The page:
When people talk about Italian art glass, they are usually referring to the vases, paperweights, goblets, and decorative objects produced in the city of Venice and the adjacent island of Murano. Indeed, Murano is the heart of Italian glassmaking, the place where, in the late 13th century, glassmakers were banished lest their furnaces catch the rest of Venice on fire.
Even though the middle of the 19th century was a time of much innovation for Venetian and Murano artisans, the periods of interest to most collectors of antique and vintage Italian art glass are the years between the two world wars and the post-war decades of the 1950s and 1960s.
Ercole Barovier was perhaps the most influential figure of the 1920s and 1930s. His family’s glassmaking roots went all the way back to the Renaissance, and his family’s first company, Artisti Barovier, was established in 1878. In 1920, the firm changed its name to Vetreria Artistica Barovier & Co., which lasted until its merger with Ferro Toso in 1936.
Before Ercole Barovier took over the firm’s designs, his family’s company hired some of the best glass masters in Murano, including future Venini legend Vittorio Zecchini. For Barovier, Zecchini created murrine mosaic paintings on the sides of vases. Other examples combine several techniques—for example, a murrine goblet depicting flowers against a blue-sky background might have a very traditional, decorative Venetian knob between the goblet’s bowl and foot.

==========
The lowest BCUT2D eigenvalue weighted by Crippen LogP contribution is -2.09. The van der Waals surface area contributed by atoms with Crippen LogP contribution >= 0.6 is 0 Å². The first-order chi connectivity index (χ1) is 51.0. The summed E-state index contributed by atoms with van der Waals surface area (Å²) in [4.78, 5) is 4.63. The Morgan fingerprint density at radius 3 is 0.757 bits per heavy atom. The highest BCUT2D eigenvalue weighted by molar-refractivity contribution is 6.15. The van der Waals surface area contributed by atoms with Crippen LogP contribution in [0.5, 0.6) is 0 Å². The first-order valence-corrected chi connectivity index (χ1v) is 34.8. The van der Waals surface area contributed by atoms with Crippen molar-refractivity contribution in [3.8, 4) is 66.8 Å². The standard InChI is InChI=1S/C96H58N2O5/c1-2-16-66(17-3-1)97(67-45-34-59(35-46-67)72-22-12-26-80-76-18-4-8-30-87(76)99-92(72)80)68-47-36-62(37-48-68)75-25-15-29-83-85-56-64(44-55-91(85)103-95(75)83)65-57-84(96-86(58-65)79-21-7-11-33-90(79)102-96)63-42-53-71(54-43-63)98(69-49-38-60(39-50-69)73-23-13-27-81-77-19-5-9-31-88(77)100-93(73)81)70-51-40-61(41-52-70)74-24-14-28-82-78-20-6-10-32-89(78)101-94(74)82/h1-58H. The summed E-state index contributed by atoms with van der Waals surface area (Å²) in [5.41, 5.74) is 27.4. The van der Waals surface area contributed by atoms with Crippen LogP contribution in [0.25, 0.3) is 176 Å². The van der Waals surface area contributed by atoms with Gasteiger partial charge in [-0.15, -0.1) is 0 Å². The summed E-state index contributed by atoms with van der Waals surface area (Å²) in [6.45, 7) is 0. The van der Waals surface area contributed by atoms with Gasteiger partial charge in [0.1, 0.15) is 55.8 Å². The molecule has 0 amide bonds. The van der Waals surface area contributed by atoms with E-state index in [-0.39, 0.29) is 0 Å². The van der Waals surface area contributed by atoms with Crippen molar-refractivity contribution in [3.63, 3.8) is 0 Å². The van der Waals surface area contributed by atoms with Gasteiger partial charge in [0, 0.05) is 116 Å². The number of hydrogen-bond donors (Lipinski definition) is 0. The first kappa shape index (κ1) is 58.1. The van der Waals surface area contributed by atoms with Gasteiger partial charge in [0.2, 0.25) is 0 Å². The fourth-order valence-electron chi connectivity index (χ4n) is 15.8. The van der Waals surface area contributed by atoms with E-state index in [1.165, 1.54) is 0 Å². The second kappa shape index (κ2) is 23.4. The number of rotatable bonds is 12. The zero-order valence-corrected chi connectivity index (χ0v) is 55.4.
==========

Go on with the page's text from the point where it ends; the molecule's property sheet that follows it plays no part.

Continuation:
For its part, Ferro Toso was known in the 1920s and early 1930s for vases that combined classic Venetian forms with bold coloration. Toso’s Primavera series from this period is particularly prized, as are the pieces that were made using a new technique developed by Toso for coloring hot glass.
The post-war years were unquestionably Murano’s most glorious period. In the 1940s, Barovier & Toso produced thick, clear pieces with textured surfaces called Lenti, as well as the exceptional and highly colorful vases in the now-rare Oriente series. In the 1950s, Barovier & Toso would introduce flat-side cylindrical vases in basketweave cane patterns or checkerboard designs.
Seguso Vetri d’Arte was another firm that made strides in the 1930s but really came into its own after the war. Some of its thick, organic-shaped vases were three-sided, others w...
Of the post-war Murano glass factories, Venini is perhaps the most highly regarded, and certainly the best known. In addition to boasting the talents of Paolo Venini himself, who perfected the sommerso technique in the 1930s and used the traditional technique of inciso to create vases that appeared to glow from within, the company attracted architects and artists such as Carlo Scarpa, Fulvia Bianconi, and Gio Ponti to Murano.
Scarpa was considered the Frank Lloyd Wright of glass, which is to say that he injected modernism into the look of this traditional medium. After Scarpa left Venini in the 1940s to devote himself to architecture, his son, Tobia, joined the firm. Bianconi took his background as an illustrator and applied it to glass, using the emphatic forms produced by Venini’s glassblowers as armatures for his witty explorations of color—patchworks, horizontal stripes, and polka dots were particular favorites.